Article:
“Deadly Weapons,” is the title of the powerful new installation by Linda Bond (Visual Arts Fellow 1978-1979) at Eastern State Penitentiary historic site in Philadelphia, PA. The only new installation selected for 2021, “Deadly Weapons” adds a profound new work to the other artist projects installed throughout the old penitentiary site. An outgrowth of the work Bond has been engaged with for many years, the installation is comprised of a cell floor carpeted in Mylar blankets, a curtain of knotted shoelaces, and a blanket woven with multicolored shoelaces and Mylar strips that all reference the experiences of immigrants detained at the U.S. – Mexico border. “When asylum seekers are taken into custody, their shoelaces are confiscated because they may be used as “deadly weapons.” This also prevents detainees from running away. Inside crowded holding cells, migrants sleep on floor mats with only Mylar blankets for warmth. Upon release – in most cases back into Mexico – the shoelaces are often not returned. With little at their disposal, many asylum seekers fashion makeshift shoelaces from metallic strips of the Mylar blankets issued to them in detention.” The installation will be on view through 2021.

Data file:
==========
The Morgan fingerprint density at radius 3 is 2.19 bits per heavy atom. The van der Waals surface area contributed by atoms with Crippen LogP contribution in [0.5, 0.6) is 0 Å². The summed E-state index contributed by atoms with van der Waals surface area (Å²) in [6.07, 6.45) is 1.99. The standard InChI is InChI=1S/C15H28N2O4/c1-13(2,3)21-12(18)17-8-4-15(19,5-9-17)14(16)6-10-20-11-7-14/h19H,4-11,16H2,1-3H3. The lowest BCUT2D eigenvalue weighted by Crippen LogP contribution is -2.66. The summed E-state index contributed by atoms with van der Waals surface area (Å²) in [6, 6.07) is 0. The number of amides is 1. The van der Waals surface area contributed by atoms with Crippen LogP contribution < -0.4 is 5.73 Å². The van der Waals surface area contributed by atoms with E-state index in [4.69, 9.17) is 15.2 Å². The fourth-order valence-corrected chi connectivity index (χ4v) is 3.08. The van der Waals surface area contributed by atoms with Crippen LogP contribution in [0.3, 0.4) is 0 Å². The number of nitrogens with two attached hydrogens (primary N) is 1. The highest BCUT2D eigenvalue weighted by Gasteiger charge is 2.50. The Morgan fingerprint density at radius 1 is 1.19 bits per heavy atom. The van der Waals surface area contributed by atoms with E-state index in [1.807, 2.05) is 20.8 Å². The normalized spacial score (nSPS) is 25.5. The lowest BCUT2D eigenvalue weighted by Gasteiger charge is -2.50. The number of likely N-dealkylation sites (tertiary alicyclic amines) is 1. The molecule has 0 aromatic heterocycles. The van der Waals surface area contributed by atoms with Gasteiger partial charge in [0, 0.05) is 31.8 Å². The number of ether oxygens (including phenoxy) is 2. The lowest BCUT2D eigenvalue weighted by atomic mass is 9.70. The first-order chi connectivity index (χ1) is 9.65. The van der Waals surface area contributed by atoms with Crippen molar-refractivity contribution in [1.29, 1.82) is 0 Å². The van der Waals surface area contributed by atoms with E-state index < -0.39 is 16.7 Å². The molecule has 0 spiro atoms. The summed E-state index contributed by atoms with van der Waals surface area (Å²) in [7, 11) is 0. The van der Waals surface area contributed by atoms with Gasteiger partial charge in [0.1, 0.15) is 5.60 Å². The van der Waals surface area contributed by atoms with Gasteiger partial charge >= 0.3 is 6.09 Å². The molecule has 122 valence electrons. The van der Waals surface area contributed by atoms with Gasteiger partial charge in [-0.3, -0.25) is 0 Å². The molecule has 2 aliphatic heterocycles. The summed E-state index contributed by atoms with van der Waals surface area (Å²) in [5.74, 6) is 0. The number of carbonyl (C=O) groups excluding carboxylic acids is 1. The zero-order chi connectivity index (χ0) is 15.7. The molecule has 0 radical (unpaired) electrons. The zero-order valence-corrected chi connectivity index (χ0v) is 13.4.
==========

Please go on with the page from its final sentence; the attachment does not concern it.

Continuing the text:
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MAY 10, 2021

ANDREW PALMER’S DEBUT NOVEL, “THE BACHELOR,” FORTHCOMING IN JULY